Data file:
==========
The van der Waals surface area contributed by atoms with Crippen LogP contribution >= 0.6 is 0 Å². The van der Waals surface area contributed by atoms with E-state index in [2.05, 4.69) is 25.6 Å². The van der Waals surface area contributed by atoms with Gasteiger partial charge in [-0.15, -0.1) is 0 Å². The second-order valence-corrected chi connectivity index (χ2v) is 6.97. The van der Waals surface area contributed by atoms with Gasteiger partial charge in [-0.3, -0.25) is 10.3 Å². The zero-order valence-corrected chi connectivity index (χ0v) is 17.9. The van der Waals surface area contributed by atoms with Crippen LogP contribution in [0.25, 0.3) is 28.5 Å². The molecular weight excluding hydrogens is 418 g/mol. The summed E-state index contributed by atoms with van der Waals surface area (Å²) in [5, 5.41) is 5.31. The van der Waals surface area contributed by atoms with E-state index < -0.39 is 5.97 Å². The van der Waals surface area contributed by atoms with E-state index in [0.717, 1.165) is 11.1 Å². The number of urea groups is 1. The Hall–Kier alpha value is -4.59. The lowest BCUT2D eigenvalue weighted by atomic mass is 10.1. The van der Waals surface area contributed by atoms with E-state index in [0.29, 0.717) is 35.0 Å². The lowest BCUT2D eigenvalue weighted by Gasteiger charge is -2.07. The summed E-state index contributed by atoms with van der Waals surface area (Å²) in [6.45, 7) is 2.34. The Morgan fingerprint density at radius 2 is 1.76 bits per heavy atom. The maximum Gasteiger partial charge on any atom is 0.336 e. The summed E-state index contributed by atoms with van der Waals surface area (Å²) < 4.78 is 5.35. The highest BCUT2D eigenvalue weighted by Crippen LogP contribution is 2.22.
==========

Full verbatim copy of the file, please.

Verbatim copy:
The van der Waals surface area contributed by atoms with Crippen LogP contribution >= 0.6 is 0 Å². The van der Waals surface area contributed by atoms with E-state index in [2.05, 4.69) is 25.6 Å². The van der Waals surface area contributed by atoms with Gasteiger partial charge in [-0.15, -0.1) is 0 Å². The second-order valence-corrected chi connectivity index (χ2v) is 6.97. The van der Waals surface area contributed by atoms with Gasteiger partial charge in [-0.3, -0.25) is 10.3 Å². The zero-order valence-corrected chi connectivity index (χ0v) is 17.9. The van der Waals surface area contributed by atoms with Crippen LogP contribution in [0.25, 0.3) is 28.5 Å². The molecular weight excluding hydrogens is 418 g/mol. The summed E-state index contributed by atoms with van der Waals surface area (Å²) in [5, 5.41) is 5.31. The van der Waals surface area contributed by atoms with E-state index < -0.39 is 5.97 Å². The van der Waals surface area contributed by atoms with E-state index in [0.717, 1.165) is 11.1 Å². The number of urea groups is 1. The Hall–Kier alpha value is -4.59. The lowest BCUT2D eigenvalue weighted by atomic mass is 10.1. The van der Waals surface area contributed by atoms with E-state index in [0.29, 0.717) is 35.0 Å². The lowest BCUT2D eigenvalue weighted by Gasteiger charge is -2.07. The summed E-state index contributed by atoms with van der Waals surface area (Å²) in [6.45, 7) is 2.34. The Morgan fingerprint density at radius 2 is 1.76 bits per heavy atom. The maximum Gasteiger partial charge on any atom is 0.336 e. The summed E-state index contributed by atoms with van der Waals surface area (Å²) < 4.78 is 5.35. The highest BCUT2D eigenvalue weighted by Crippen LogP contribution is 2.22.